On behalf of the University at Buffalo School of Architecture and Planning I would like to announce the Reyner Banham Symposium, ‘On Error’, to be held in Buffalo, New York at the Darwin Martin House’s Greatbatch Pavilion on January 23, 2013 from 2-7pm.
An error can be many things. In its most common display, however, it is something we are taught to avoid. It is often characterized by mannerisms that were once trends but are now condemned or qualified by a lack of command over formal logic, material tolerances, construction techniques, and space planning, to name but a few. The accepted belief is that by avoiding error we promote progress. It seems only fitting to surrender to this logic as it is much easier to agree on what constitutes a mistake than it is to admit to a measure of success. This ‘what-not-to-do-mentality’ is basic oppositional logic: outline the ‘don’ts’ of design and one is certain to achieve the ‘dos.’ This could not be more wrong yet remains an accurate depiction of how architecture often relies on a rubric of design errors to avoid. Twelve practitioners, theorists, and curators from the Midwest and East Coast will convene to examine the value of error, mistake-making, or wrongness, when architecture is at stake. The symposium is organized by University at Buffalo Banham Fellow and UIC Visiting Assistant Professor Thomas Kelley.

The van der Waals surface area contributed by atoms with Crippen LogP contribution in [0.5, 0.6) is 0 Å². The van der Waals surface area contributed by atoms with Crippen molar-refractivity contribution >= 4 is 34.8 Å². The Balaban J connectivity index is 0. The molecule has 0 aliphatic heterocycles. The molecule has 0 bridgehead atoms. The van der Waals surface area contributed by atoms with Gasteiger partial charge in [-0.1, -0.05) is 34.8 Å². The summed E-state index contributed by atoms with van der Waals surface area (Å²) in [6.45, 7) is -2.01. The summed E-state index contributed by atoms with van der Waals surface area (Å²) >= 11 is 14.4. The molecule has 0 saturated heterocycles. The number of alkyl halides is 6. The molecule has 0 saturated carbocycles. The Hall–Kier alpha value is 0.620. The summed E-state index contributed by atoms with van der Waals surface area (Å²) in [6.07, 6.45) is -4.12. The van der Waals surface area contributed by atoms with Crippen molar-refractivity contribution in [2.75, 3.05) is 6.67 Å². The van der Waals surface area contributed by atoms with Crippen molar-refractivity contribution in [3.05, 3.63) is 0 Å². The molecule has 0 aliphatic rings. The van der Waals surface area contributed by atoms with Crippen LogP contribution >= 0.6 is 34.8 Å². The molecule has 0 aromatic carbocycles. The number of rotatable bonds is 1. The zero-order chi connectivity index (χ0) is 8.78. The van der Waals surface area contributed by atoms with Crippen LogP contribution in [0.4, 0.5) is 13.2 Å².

Guest Speakers: Kelly Bair, Sarah Blankenbaker, Eva Franch-Gilabert, Jordan Geiger, Omar Khan, Jimenez Lai, Sean Lally, Sergio López-Piñeiro, James Lowder, John McMorrough, Paul Preissner, and Georg Rafailidis.
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